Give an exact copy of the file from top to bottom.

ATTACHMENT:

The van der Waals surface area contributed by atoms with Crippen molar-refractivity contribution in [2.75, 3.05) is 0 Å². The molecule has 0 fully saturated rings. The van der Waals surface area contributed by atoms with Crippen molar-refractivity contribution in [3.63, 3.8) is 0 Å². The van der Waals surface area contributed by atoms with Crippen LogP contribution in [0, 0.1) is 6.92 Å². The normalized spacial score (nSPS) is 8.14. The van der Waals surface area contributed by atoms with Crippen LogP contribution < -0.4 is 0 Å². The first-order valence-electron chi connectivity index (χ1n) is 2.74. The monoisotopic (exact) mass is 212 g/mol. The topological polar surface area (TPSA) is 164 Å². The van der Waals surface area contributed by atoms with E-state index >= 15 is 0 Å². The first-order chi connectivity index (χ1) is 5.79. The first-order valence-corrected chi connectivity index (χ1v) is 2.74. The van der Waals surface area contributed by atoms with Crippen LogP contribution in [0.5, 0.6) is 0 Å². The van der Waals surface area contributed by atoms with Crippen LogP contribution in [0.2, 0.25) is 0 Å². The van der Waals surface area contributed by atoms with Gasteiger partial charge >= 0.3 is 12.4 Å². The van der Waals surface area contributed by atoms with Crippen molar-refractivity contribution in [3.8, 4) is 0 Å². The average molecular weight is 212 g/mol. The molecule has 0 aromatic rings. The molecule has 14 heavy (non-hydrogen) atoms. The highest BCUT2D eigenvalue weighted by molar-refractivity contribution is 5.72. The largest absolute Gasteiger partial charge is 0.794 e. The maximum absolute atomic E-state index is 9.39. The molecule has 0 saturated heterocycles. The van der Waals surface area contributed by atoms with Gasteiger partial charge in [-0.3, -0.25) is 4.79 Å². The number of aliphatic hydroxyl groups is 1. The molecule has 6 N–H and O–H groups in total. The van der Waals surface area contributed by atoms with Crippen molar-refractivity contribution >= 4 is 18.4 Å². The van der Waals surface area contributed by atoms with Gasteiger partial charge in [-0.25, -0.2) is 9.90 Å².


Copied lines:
The van der Waals surface area contributed by atoms with Crippen molar-refractivity contribution in [2.75, 3.05) is 0 Å². The molecule has 0 fully saturated rings. The van der Waals surface area contributed by atoms with Crippen molar-refractivity contribution in [3.63, 3.8) is 0 Å². The van der Waals surface area contributed by atoms with Crippen LogP contribution in [0, 0.1) is 6.92 Å². The normalized spacial score (nSPS) is 8.14. The van der Waals surface area contributed by atoms with Crippen LogP contribution < -0.4 is 0 Å². The first-order valence-electron chi connectivity index (χ1n) is 2.74. The monoisotopic (exact) mass is 212 g/mol. The topological polar surface area (TPSA) is 164 Å². The van der Waals surface area contributed by atoms with E-state index >= 15 is 0 Å². The first-order chi connectivity index (χ1) is 5.79. The first-order valence-corrected chi connectivity index (χ1v) is 2.74. The van der Waals surface area contributed by atoms with Crippen LogP contribution in [0.5, 0.6) is 0 Å². The van der Waals surface area contributed by atoms with Crippen LogP contribution in [0.2, 0.25) is 0 Å². The van der Waals surface area contributed by atoms with Gasteiger partial charge >= 0.3 is 12.4 Å². The van der Waals surface area contributed by atoms with Crippen molar-refractivity contribution in [3.8, 4) is 0 Å². The average molecular weight is 212 g/mol. The molecule has 0 aromatic rings. The molecule has 14 heavy (non-hydrogen) atoms. The highest BCUT2D eigenvalue weighted by molar-refractivity contribution is 5.72. The largest absolute Gasteiger partial charge is 0.794 e. The maximum absolute atomic E-state index is 9.39. The molecule has 0 saturated heterocycles. The van der Waals surface area contributed by atoms with Gasteiger partial charge in [-0.3, -0.25) is 4.79 Å². The number of aliphatic hydroxyl groups is 1. The molecule has 6 N–H and O–H groups in total. The van der Waals surface area contributed by atoms with Crippen molar-refractivity contribution >= 4 is 18.4 Å². The van der Waals surface area contributed by atoms with Gasteiger partial charge in [-0.25, -0.2) is 9.90 Å².